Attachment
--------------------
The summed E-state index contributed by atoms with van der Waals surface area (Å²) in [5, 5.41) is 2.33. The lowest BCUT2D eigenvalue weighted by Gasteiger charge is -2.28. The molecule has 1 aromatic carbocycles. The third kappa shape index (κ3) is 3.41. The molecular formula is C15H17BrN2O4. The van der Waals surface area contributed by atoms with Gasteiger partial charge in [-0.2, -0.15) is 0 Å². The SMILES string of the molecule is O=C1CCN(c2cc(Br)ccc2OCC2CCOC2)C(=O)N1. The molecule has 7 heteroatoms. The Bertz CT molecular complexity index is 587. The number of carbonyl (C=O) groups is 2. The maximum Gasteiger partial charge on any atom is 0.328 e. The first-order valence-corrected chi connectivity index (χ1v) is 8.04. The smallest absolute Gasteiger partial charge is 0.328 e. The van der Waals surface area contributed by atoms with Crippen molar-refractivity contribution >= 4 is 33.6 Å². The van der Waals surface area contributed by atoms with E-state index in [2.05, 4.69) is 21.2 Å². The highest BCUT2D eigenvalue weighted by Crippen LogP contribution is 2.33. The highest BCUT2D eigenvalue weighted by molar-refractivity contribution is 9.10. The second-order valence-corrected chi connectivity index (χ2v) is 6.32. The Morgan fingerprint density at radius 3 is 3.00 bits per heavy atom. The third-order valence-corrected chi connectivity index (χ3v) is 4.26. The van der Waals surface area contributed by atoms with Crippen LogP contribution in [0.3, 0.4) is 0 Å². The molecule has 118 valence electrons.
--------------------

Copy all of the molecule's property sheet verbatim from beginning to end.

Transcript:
The summed E-state index contributed by atoms with van der Waals surface area (Å²) in [5, 5.41) is 2.33. The lowest BCUT2D eigenvalue weighted by Gasteiger charge is -2.28. The molecule has 1 aromatic carbocycles. The third kappa shape index (κ3) is 3.41. The molecular formula is C15H17BrN2O4. The van der Waals surface area contributed by atoms with Gasteiger partial charge in [-0.2, -0.15) is 0 Å². The SMILES string of the molecule is O=C1CCN(c2cc(Br)ccc2OCC2CCOC2)C(=O)N1. The molecule has 7 heteroatoms. The Bertz CT molecular complexity index is 587. The number of carbonyl (C=O) groups is 2. The maximum Gasteiger partial charge on any atom is 0.328 e. The first-order valence-corrected chi connectivity index (χ1v) is 8.04. The smallest absolute Gasteiger partial charge is 0.328 e. The van der Waals surface area contributed by atoms with Crippen molar-refractivity contribution >= 4 is 33.6 Å². The van der Waals surface area contributed by atoms with E-state index in [2.05, 4.69) is 21.2 Å². The highest BCUT2D eigenvalue weighted by Crippen LogP contribution is 2.33. The highest BCUT2D eigenvalue weighted by molar-refractivity contribution is 9.10. The second-order valence-corrected chi connectivity index (χ2v) is 6.32. The Morgan fingerprint density at radius 3 is 3.00 bits per heavy atom. The third-order valence-corrected chi connectivity index (χ3v) is 4.26. The van der Waals surface area contributed by atoms with Crippen LogP contribution in [0.3, 0.4) is 0 Å². The molecule has 118 valence electrons.